“I’m standing in a glacial queue to enter Whelan’s on the last night of summer. From inside, the burnt-sugar groove of ‘Sweet Life Ruiner’ wafts out between the gaps in the shuffling ticketholders. Wyvern Lingo are opening proceedings tonight, which given everyone’s giddiness about the headliners’ return to these shores is a bit like being told you’re flight to the Maldives is getting a free last-minute upgrade.”
Full State.ie review.

Whole Lotta Zepp / Sugar Club, Oct 8
It’s becoming an annual chore thinking up superlatives for this hallowed night every October. Like the best things in life, the recipe is simple – three drummers, the country’s finest rock musicians and a classic Led Zeppelin LP to worship communally. Simon Freedman’s Sugar Club militia are redefining the phrase ‘tribute act’.

Cathy Davey / Whelans, Oct 22
A welcome return for Lady Davey, who took a night off from being an animal-welfare heroine to show that all that hay and manure have not dulled her artistry or stage chops one iota. Like flicking on a lightswitch, she and her brilliant backing band put more hard-touring acts to shame.

Wyvern Lingo / Button Factory, Dec 3
“So yes, eff you, Dingle. You may have offered botanical gin, propeller-scarred dolphins and Girl Band for sustenance this night but we’ve been served the most nourishing thing to come out of Bray since the Kilruddery Farm Market.”
Full State.ie review

 

Best Albums
1. Blackstar – Bowie / 2. Human Performance – Parquet Courts / 3. Mangy Love – Cass McCombs 4. Peel Sessions – The White Stripes / 5. The Gloaming 2 – The Gloaming

 

Best Irish Albums
1. The Gloaming 2 – The Gloaming (my State.ie interview) / 2. Is – Bleeding Heart Pigeons / 3. IIVV – All Tvvins (my State.ie interview) / 4. At Swim – Lisa Hannigan / 5. New Forest – Cathy Davey

 

Best Songs (this changes every day so… yeah, right now, like)

1. Drive It Like You Stole It – Sing Street

2. Dollar Days – Bowie

3. No Tomorrow – Suede

4. Europe is Lost – Kate Tempest (my Sunday Independent interview)

5. Too Young To Live – All Tvvins

6. Berlin Got Blurry – Parquet Courts

7. Sweet Life Ruiner – Wyvern Lingo

8. Mrs Dwyer – The Gloaming

9. To The Rescue – Divine Comedy (my Sunday Independent interview)

10. Scared Money – NxWorries (my indirect nod to the passing of Prince)

 

Hil List 2016: Film pt2

After yesterday’s overall Top 10, here’s the rest of the accolades and honourable mentions

Best Director

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1. Alejandro González Iñárritu (The Revenant) / 2. Lenny Abrahamson (Room) / 3. Brady Corbet (The Childhood of a Leader)

Best Irish Film

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1. Sing Street / 2. Room / 3. Atlantic

Best Comedy

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1. Hunt for the Wilderpeople / 2. Sing Street / 3. The Young offenders

Best Horror

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1. The Witch / 2. Bone Tomahawk / 3. 10 Cloverfield Lane

Best animation/childrens

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1. When Marnie Was There / 2. Pete’s Dragon / 3. Zootropolis

Best Documentary

Anthony Weiner and Huma Abedin at the press conference announcing his intention to stay in New York’s mayoral race despite new revelations about his explicit text messages to women sent after a similar scandal in 2011 that had forced him to resign from Congress, New York City, July 23, 2013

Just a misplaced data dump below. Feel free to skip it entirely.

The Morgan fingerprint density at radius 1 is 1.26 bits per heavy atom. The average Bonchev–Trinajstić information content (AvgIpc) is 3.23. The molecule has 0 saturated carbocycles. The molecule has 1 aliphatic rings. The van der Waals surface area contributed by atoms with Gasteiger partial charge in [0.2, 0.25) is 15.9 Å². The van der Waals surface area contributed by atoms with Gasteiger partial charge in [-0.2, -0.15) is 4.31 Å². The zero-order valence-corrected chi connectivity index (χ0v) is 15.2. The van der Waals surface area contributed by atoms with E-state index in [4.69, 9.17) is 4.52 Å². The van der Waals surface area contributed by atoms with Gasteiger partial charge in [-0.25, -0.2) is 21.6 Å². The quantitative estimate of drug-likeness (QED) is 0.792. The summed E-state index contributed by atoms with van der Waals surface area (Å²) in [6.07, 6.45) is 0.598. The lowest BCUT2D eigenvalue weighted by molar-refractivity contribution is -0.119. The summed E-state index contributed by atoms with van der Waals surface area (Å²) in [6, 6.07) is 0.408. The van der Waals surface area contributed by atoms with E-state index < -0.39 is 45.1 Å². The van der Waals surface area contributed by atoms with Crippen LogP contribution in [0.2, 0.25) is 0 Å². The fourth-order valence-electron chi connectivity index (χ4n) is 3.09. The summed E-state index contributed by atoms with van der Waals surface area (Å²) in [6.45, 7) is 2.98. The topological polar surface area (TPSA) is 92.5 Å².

1. Weiner / 2. Atlantic / 3. Bobby Sands: 66 days

Best Actor

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1. Adam Driver (Paterson) / 2. Tom Hanks (Sully) / Jeff Bridges (Hell or High Water)

Best Actress

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1. Amy Adams (Arrival) / 2. Adriana Ugarte (Julieta) / 3. Brie Larson (Room)

Best Screenplay

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1. Eric Heisserer (Arrival) / 2. Emma Donoghue (Room) / 3. Taylor Sheridan (Hell or High water)

Best Cinematography

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1. Jarin Blaschke (The Witch) / 2. Bradford Young (Arrival) / 3. Mátyás Erdély (Son of Saul)

Best Breakthrough

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1. Brady Corbett (Childhood of a Leader) / 2. Robert Eggers (The Witch) / 3. Grímur Hákonarson (Rams)

Hil List 2016: Film

The top 10 films of the calendar year (according to yours truly), with blurbs from my Sunday Independent reviews.

  1. Spotlight66914


    “An irrefutable argument for longform journalism is made. Process, procedure and exposition define the narrative, but this Oscar hopeful is full of the quiet detail and thematic nuance that grant it “classic” status. There is no arch villain cackling in the shadows. No gory flashbacks and no all-American grandstanding. The cast is an impressive ensemble but
    Spotlight’s genius is in its calmly urgent take on historical events. In doing so, it makes them all the more sobering and gravid. Compulsory viewing.”

  2. Hell or High Water

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    “Always an actor of huge vitality, Ben Foster gives a career best while Chris Pine shows he’s far more than just a pretty face. The landscape belongs to Jeff Bridges, however. The veteran brings much sensitivity and nuance to such a trope character, and is mesmeric when quietly observed by David Mackenzie’s masterful lens.”

  3. Arrival

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    “Stealthy signals, unforgettable moments and Jóhann Jóhannsson’s score coalesce magnificently as an iconic classic of sci-fi cinema, something to cherish for life, is created before your eyes.”